Response of plates subjected to air-blast and buried explosions

Doctoral Thesis


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University of Cape Town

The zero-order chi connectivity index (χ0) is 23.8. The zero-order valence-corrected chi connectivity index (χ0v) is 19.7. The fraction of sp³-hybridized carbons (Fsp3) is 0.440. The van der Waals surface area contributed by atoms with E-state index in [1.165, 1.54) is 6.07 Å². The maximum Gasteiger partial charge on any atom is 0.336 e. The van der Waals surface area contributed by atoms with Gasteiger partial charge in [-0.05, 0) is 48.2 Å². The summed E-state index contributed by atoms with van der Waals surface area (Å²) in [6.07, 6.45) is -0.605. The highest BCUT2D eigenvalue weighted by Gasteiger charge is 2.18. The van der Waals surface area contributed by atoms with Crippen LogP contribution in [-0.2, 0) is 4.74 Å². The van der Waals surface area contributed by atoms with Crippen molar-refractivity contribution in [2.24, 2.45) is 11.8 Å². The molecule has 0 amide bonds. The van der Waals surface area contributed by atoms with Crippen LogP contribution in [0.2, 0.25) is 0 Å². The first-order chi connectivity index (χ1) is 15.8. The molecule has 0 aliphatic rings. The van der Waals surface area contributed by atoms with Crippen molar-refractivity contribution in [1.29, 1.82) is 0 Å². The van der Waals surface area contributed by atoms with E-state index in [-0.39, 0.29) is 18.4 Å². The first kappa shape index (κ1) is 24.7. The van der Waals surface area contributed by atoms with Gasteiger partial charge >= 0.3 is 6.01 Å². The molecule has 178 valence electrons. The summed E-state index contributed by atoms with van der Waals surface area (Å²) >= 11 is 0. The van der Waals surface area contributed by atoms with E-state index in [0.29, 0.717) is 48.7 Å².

Explosive threats have become more prevalent in both military and terrorist theatres of conflict, showing up largely in the form of Improvised Explosive Devices (IED) which are often buried in soil to conceal them and increase their effectiveness. The response of a structure subjected to a blast load is influenced by many factors, namely stand off distance, mass of explosive, degrees of confinement and medium surrounding the charge. This study focuses on characterizing the transient deformation of test plates which have been exposed to different explosive loading conditions including free air blasts (AIR), backed charge (VBP) and buried charge (SBP) configurations. In the three loading configurations, four charge masses are considered, utilizing 10g, 15g, 20g and 25g masses of PE4 plastic explosive which were moulded into cylindrical charges of a constant 38mm diameter. The transient deformation of the test plates was captured using high speed Digital Image Correlation (DIC), which utilized two high speed cameras to record the experiments. Extensive modifications to the blast pendulum to incorporate the cameras was necessary to adapt this technique in a different method to that used in previous literature. The mounting method proposed allowed the cameras to record the experiment while capturing the impulse imparted on a test plate using a blast pendulum. The experimental plates exhibited only Mode I failure, which is plastic deformation, enabling the effect of different loading configurations on the transient and final plate deformation profiles to be identified. Numerical simulations of the experiments were developed to further the understanding of the load arising from the three configurations and the deformation mechanisms involved. The experimental results are used to validate the numerical models, which allow for a better understanding of the evolution of the deformation and strains across the plate. The transient data for the numerical simulation and the experiments were found to match closely. This work clearly shows the effect that the different loading conditions have on the tests plates, specifically the impulse distributions and transient strain in the plates. It was observed in this study that the impulse imparted on a test plate increases with the addition of sand while keeping other test conditions constant. The impulse recorded was observed to increase by 490-540% and 19-100% when compared to AIR and VBP 50mm SOD tests respectively. The loading profile acting on the test plate as a result of the specific impulse changes significantly with the inclusion of sand. The midpoint deflection increases with a decrease in stand off distance, increase in charge mass, increase in level of confinement or the inclusion of an overburden of sand. The observed increase in midpoint deflection of between 90-160% and 30-40% when compared to AIR and VBP 50mm SOD tests respectively was reported. The transient plate profile does not match the final deformation profile.